Video: Circuit Symbols and Diagrams

In this lesson, we will learn how to identify basic circuit symbols in circuit diagrams.


Video Transcript

In this video, we’re talking about circuit symbols and diagrams.

As we start out, let’s first talk for a bit about just why it is that such symbols and such diagrams exist. Imagine that you were designing a house and that, as part of the job, it was up to you to describe just how the house would use electricity. You were gonna make some plans and then hand them on to the builders of the house. Say that you came up with something that looks like this. The question is, will the builders of the house be able to understand this sketch and then create what it shows?

We can see that if there are agreed-on conventions for what different parts of an electrical circuit will look like, there is a much better chance of understanding what’s going on. And that, really, is our topic, understanding circuit symbols and diagram conventions.

Say that we start out with this. What we’re looking at is a loop of wire and nothing else. There’s nothing powering current. There are no resistors. There’s nothing in this circuit. It’s simply a loop of conducting wire. Notice though that we draw this wire in straight lines from one point to another. What we mean is that we could draw connections between points in our circuit like this, like a wire might look like in real life. But the convention, both for tidiness as well as clarity, is to make wires look like this.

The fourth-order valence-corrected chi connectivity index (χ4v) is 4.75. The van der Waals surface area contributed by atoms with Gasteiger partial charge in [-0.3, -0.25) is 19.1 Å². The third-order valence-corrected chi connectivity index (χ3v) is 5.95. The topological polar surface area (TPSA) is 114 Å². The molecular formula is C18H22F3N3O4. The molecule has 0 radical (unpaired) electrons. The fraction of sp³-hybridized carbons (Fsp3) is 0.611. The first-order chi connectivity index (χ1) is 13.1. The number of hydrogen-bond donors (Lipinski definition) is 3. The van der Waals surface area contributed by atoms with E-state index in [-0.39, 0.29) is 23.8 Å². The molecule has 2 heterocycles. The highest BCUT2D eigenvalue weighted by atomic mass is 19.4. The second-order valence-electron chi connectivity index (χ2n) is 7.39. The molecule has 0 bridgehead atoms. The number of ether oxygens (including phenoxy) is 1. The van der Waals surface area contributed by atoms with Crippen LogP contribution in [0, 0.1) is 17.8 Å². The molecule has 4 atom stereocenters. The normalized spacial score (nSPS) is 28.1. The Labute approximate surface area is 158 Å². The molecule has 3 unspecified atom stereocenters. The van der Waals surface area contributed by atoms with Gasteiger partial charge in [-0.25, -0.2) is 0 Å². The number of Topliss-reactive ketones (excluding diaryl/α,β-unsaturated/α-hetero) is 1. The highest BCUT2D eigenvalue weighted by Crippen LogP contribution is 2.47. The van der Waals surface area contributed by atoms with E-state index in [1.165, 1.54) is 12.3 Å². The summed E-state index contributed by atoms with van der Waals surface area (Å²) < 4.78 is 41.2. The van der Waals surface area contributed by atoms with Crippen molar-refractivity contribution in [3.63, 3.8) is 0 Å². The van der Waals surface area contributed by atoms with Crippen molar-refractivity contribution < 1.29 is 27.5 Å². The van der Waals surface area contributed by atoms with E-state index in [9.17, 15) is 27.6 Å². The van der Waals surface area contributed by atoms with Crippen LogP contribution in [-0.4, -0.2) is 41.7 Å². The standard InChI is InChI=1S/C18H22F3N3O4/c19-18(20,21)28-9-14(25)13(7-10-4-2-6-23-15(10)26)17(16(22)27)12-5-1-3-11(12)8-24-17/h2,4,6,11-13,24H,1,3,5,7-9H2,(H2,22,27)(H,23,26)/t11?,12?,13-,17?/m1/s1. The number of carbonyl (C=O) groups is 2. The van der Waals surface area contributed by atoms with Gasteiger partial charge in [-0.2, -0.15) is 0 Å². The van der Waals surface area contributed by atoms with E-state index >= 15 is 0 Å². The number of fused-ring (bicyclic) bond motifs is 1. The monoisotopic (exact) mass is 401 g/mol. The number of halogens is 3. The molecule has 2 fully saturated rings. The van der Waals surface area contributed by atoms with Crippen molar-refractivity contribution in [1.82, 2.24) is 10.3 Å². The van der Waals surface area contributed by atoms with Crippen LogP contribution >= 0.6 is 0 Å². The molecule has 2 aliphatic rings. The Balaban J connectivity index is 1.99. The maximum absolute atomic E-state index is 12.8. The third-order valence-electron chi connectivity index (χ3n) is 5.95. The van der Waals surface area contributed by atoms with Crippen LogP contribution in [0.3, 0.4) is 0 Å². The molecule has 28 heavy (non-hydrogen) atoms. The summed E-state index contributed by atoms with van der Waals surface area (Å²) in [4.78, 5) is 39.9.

Now, as we said, as it is, this isn’t a very exciting circuit. There’s no current flowing and nothing is going on because there’s nothing to power current. What we need is an electromotive force, an EMF, in order to push charge along. And this device is designed to do just that. It’s designed to push current in a circuit. The name for this device might be a bit of a surprise. In everyday life, we often refer to this as a battery. But, in fact, a battery is what’s formed when we link up multiple of these individual units together. By themselves, each one of these units that’s used to link up to create a battery is called a cell. So the name for a single unit providing electromotive force is a cell. But when we link multiple cells together end-on-end to create a compounded effect, that’s called a battery.